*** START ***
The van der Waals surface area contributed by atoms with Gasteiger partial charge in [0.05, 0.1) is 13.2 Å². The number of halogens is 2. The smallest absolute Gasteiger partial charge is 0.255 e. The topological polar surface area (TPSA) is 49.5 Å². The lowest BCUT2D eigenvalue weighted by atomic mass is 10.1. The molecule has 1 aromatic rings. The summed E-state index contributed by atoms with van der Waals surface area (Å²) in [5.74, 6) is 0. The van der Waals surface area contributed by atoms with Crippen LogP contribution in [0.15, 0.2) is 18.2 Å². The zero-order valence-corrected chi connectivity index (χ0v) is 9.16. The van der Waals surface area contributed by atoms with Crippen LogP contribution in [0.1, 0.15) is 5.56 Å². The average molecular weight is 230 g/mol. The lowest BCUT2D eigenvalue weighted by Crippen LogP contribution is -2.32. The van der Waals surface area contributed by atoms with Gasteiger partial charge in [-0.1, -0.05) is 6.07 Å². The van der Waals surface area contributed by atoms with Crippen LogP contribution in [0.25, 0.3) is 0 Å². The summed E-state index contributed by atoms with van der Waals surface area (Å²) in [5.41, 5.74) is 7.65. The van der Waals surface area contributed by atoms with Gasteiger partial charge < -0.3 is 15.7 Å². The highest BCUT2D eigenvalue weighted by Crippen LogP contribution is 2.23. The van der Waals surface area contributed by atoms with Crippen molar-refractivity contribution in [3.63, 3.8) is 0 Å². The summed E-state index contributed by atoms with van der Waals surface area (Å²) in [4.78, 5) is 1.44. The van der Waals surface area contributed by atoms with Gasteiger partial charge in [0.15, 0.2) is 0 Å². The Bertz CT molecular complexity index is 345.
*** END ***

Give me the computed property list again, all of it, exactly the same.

The van der Waals surface area contributed by atoms with Gasteiger partial charge in [0.05, 0.1) is 13.2 Å². The number of halogens is 2. The smallest absolute Gasteiger partial charge is 0.255 e. The topological polar surface area (TPSA) is 49.5 Å². The lowest BCUT2D eigenvalue weighted by atomic mass is 10.1. The molecule has 1 aromatic rings. The summed E-state index contributed by atoms with van der Waals surface area (Å²) in [5.74, 6) is 0. The van der Waals surface area contributed by atoms with Crippen LogP contribution in [0.15, 0.2) is 18.2 Å². The zero-order valence-corrected chi connectivity index (χ0v) is 9.16. The van der Waals surface area contributed by atoms with Crippen LogP contribution in [0.1, 0.15) is 5.56 Å². The average molecular weight is 230 g/mol. The lowest BCUT2D eigenvalue weighted by Crippen LogP contribution is -2.32. The van der Waals surface area contributed by atoms with Gasteiger partial charge in [-0.1, -0.05) is 6.07 Å². The van der Waals surface area contributed by atoms with Crippen LogP contribution in [0.25, 0.3) is 0 Å². The summed E-state index contributed by atoms with van der Waals surface area (Å²) in [5.41, 5.74) is 7.65. The van der Waals surface area contributed by atoms with Gasteiger partial charge < -0.3 is 15.7 Å². The highest BCUT2D eigenvalue weighted by Crippen LogP contribution is 2.23. The van der Waals surface area contributed by atoms with Crippen molar-refractivity contribution in [3.63, 3.8) is 0 Å². The summed E-state index contributed by atoms with van der Waals surface area (Å²) in [4.78, 5) is 1.44. The van der Waals surface area contributed by atoms with Gasteiger partial charge in [0.15, 0.2) is 0 Å². The Bertz CT molecular complexity index is 345.